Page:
How to Use Timecode Log Sheets A Script Supervisor by zachmorris

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									                How to Use Timecode Log Sheets
A Script Supervisor or Production Assistant usually completes Timecode Log sheets at the time of shooting.
Video logging can also be performed later --preferably by someone with a stake in the outcome of the finished
program. Good log notes make it easier to create an effective Edit Decision List (EDL). You must know what
clips are available (good picture and/or sound, proper duration, etc.) before deciding how to use them.
Fill-in top areas to document pertinent information. The small box in the upper right corner is very helpful when
shooting multiple camera angles. Indicate which camera is the A, B, or C, angle with a description under
"Location" (e.g. - back of the room, ISO on speaker, reaction shots, backstage, blimp-cam, etc.) It is important
to maintain unique descriptors for each tape. If you intend to use footage from various shoots --and each is
numbered sequentially-- you must add either a letter or a word (e.g. - G-1 or Paris-1) on both the form and the
tape label. Use this code whenever referencing logged footage on your EDL.
Any time you switch tapes, start another page. Any time the scene changes, draw a line and describe the new
scene. (e.g. - Warehouse exterior, Doctor’s office lobby, racecar POV, Computer screens, etc.)
Explanation of Form Fields
   Scene/Take #     Match shots with numbered scenes from script and indicate progressive takes. When
                    changing camera angles or adding new shots in a scene, add letters after the scene
                    number. (e.g. - 27A, 27B, 27C, etc.)
 Timecode Start     Timecode is "hours: minutes : seconds." Depending on the tape format, hours can indicate
                    tape number. During a shoot, get the timecode off the camera (either via a monitor hooked
                    to a timecode generator or by asking the camera operator.) Write the starting timecode
                    every time tape rolls for a new shot. (It gets you close for logging and editing.) Without a
                    monitor, you may occasionally have to speak up and ask for the code. While
                    concentrating on perfecting the image, camera operators sometimes forget to give you the
                    code. Logging tapes after the shoot lets you indicate precise start and stop times as well as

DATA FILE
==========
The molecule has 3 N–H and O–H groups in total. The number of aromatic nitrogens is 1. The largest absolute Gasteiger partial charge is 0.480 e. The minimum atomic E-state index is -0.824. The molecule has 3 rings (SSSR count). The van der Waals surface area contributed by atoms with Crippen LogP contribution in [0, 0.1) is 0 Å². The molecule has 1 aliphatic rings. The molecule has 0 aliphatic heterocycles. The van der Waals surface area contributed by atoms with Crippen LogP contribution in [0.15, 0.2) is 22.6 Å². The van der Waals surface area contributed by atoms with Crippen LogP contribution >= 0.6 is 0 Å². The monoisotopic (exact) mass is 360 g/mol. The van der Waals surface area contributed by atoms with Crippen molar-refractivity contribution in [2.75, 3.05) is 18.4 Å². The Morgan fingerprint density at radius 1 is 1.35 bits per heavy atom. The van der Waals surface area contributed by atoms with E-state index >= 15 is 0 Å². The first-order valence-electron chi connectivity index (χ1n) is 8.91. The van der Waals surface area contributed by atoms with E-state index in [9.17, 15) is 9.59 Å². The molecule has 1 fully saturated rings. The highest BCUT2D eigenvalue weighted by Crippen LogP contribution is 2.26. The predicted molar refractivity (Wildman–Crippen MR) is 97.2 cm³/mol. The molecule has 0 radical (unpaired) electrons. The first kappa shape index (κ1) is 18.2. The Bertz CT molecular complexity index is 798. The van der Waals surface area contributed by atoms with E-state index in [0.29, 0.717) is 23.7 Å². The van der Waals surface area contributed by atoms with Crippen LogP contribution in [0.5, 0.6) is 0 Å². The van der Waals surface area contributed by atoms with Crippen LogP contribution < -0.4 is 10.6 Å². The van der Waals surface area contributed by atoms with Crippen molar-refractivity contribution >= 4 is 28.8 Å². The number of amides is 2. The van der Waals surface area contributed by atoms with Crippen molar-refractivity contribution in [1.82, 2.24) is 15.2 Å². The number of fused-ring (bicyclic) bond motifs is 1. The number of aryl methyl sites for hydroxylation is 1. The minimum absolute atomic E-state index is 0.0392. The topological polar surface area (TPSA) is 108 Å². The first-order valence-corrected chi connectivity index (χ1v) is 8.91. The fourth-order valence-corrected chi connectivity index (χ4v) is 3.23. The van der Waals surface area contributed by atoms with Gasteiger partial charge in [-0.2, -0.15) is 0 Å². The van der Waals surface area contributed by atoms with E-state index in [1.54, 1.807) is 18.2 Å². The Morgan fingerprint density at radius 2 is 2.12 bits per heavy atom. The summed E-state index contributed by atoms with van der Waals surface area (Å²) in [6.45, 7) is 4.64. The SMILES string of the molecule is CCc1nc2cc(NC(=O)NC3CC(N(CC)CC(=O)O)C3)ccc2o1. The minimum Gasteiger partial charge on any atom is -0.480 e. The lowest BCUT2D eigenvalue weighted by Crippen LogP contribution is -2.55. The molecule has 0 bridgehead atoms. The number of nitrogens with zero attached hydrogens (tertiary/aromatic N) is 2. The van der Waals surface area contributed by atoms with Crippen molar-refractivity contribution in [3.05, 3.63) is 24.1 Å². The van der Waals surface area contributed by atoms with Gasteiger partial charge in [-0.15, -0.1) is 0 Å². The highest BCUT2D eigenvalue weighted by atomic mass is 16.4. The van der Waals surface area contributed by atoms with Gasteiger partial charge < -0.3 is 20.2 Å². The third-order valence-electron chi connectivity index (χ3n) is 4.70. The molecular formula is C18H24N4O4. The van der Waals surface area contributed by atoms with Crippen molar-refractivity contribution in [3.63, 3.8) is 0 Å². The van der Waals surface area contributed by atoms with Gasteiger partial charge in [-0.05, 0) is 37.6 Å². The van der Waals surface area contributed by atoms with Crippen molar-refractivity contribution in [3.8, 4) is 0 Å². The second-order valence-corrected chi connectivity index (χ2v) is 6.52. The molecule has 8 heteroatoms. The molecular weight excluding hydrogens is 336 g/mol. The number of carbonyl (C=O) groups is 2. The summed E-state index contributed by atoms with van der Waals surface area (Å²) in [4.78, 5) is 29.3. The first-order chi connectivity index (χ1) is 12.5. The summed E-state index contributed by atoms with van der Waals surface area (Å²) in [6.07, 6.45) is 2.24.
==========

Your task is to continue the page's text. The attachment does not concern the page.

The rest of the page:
measure shot duration. This is very helpful for editing. List ending timecodes on the next
                    line or in the "Why" section.
     Description    (see logging shorthand below) Indicate framing, moves and details like who, what and
                    where. (e.g. - "MS, 2-shot, Dolly side view of Bill and Joe walking, ZOOM to faces"; or
                    "CU top of screen, Tilt to dialogue box"; or "WS mountains, PAN RT to Host") When
                    logging narration, dialogue or interviews, include in-cues and out-cues --the first and last
                    few words. (e.g. "In my opinion, the best car is why I drive it.")
         # / NG     1 star for good takes, 2 stars for very good takes and 3 stars for the "keepers." "NG"
                    means no good.
            Why     List reasons why shots are good or no good. This reminds directors of their rationale
                    during the shoot.
           Audio    Indicate audio recorded on each channel (e.g. - 1-Tom, 2-Sue or 1-NAT, 2-host)
           Notes    Add any pertinent communications to the editor provided during a shoot or derived while
                    logging.

                                                   --over--
Logging Shorthand
CU - Close Up

ECU - Extreme Close Up

MS - Medium Shot

WS - Wide Shot

2-shot - Two people in the shot

3-shot - Three people in the shot

POV - Point of View. What a subject might see from his or her perspective

MOS - "Mit Out Sound" (a German variation) No audio being recorded

NAT - Natural or Ambient sound

SOT - "Sound On Tape"

B-Roll - Images supporting narration or interviews

ZOOM - Framing modified wider or tighter during shot (slow or fast) e.g. - SNAP ZOOM

PAN - left/right camera moves from fixed position

TILT - up/down camera moves from fixed position

DOLLY - camera position moves sideways left or right relative to subject being shot

TRUCK - camera position moves closer to or farther from subject being shot

ARC - camera position moves around at same distance from subject usually on curved track

ISO - Isolated recording of a single camera angle (e.g. - ISO on host). This provides the
flexibility to later repair mistakes made during a live-switched line-edit of a program

								
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